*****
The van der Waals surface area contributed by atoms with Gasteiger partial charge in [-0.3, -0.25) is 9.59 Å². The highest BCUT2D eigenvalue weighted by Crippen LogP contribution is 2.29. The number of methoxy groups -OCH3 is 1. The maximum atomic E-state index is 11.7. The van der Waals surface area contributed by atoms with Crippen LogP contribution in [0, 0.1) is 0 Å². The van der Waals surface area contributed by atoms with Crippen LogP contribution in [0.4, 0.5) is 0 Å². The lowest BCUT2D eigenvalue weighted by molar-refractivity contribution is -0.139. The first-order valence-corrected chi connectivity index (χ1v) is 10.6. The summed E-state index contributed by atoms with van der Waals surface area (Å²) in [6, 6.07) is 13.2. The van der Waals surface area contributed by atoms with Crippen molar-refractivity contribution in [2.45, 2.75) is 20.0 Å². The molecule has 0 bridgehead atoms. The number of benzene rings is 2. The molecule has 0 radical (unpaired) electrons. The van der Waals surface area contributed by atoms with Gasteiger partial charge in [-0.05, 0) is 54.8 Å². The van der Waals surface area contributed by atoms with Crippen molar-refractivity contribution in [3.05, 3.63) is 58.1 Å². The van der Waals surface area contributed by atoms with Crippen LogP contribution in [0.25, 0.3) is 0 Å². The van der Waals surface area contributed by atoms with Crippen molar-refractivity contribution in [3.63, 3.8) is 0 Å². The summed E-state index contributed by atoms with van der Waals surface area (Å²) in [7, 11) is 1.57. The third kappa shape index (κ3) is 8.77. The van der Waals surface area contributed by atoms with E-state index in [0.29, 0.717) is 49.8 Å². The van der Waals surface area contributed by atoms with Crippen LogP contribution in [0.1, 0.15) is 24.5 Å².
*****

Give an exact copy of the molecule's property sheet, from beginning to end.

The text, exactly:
The van der Waals surface area contributed by atoms with Gasteiger partial charge in [-0.3, -0.25) is 9.59 Å². The highest BCUT2D eigenvalue weighted by Crippen LogP contribution is 2.29. The number of methoxy groups -OCH3 is 1. The maximum atomic E-state index is 11.7. The van der Waals surface area contributed by atoms with Crippen LogP contribution in [0, 0.1) is 0 Å². The van der Waals surface area contributed by atoms with Crippen LogP contribution in [0.4, 0.5) is 0 Å². The lowest BCUT2D eigenvalue weighted by molar-refractivity contribution is -0.139. The first-order valence-corrected chi connectivity index (χ1v) is 10.6. The summed E-state index contributed by atoms with van der Waals surface area (Å²) in [6, 6.07) is 13.2. The van der Waals surface area contributed by atoms with Crippen molar-refractivity contribution in [2.45, 2.75) is 20.0 Å². The molecule has 0 bridgehead atoms. The number of benzene rings is 2. The molecule has 0 radical (unpaired) electrons. The van der Waals surface area contributed by atoms with Gasteiger partial charge in [-0.05, 0) is 54.8 Å². The van der Waals surface area contributed by atoms with Crippen molar-refractivity contribution in [3.05, 3.63) is 58.1 Å². The van der Waals surface area contributed by atoms with Crippen LogP contribution in [0.25, 0.3) is 0 Å². The van der Waals surface area contributed by atoms with Crippen molar-refractivity contribution in [3.63, 3.8) is 0 Å². The summed E-state index contributed by atoms with van der Waals surface area (Å²) in [7, 11) is 1.57. The third kappa shape index (κ3) is 8.77. The van der Waals surface area contributed by atoms with E-state index in [0.29, 0.717) is 49.8 Å². The van der Waals surface area contributed by atoms with Crippen LogP contribution in [0.1, 0.15) is 24.5 Å².